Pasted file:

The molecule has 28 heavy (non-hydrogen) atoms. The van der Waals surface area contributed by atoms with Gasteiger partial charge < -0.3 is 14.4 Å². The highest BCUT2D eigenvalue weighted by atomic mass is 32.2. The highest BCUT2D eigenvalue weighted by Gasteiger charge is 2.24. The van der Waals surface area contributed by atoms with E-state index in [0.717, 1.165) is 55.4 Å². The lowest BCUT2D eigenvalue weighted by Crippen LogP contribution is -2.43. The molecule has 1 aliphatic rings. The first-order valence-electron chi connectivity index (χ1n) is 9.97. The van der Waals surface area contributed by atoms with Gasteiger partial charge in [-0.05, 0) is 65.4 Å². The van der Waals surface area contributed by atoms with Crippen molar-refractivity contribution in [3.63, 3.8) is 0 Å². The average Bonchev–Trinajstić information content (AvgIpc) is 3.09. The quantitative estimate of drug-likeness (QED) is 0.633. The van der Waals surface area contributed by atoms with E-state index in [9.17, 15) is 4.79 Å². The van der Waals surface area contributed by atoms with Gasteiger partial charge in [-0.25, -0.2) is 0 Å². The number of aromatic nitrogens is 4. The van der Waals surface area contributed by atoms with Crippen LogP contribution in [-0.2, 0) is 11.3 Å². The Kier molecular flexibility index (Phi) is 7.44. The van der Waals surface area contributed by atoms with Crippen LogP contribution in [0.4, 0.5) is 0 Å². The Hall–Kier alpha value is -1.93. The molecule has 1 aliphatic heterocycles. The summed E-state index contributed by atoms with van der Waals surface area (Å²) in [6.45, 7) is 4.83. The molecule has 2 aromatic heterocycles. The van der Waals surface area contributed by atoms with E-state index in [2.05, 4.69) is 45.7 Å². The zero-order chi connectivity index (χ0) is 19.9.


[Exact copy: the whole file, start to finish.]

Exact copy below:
The molecule has 28 heavy (non-hydrogen) atoms. The van der Waals surface area contributed by atoms with Gasteiger partial charge < -0.3 is 14.4 Å². The highest BCUT2D eigenvalue weighted by atomic mass is 32.2. The highest BCUT2D eigenvalue weighted by Gasteiger charge is 2.24. The van der Waals surface area contributed by atoms with E-state index in [0.717, 1.165) is 55.4 Å². The lowest BCUT2D eigenvalue weighted by Crippen LogP contribution is -2.43. The molecule has 1 aliphatic rings. The first-order valence-electron chi connectivity index (χ1n) is 9.97. The van der Waals surface area contributed by atoms with Gasteiger partial charge in [-0.05, 0) is 65.4 Å². The van der Waals surface area contributed by atoms with Crippen molar-refractivity contribution in [3.63, 3.8) is 0 Å². The average Bonchev–Trinajstić information content (AvgIpc) is 3.09. The quantitative estimate of drug-likeness (QED) is 0.633. The van der Waals surface area contributed by atoms with E-state index in [9.17, 15) is 4.79 Å². The van der Waals surface area contributed by atoms with Gasteiger partial charge in [-0.25, -0.2) is 0 Å². The number of aromatic nitrogens is 4. The van der Waals surface area contributed by atoms with Crippen LogP contribution in [-0.2, 0) is 11.3 Å². The Kier molecular flexibility index (Phi) is 7.44. The van der Waals surface area contributed by atoms with Crippen LogP contribution in [0.4, 0.5) is 0 Å². The Hall–Kier alpha value is -1.93. The molecule has 1 aliphatic heterocycles. The summed E-state index contributed by atoms with van der Waals surface area (Å²) in [6.45, 7) is 4.83. The molecule has 2 aromatic heterocycles. The van der Waals surface area contributed by atoms with E-state index in [2.05, 4.69) is 45.7 Å². The zero-order chi connectivity index (χ0) is 19.9.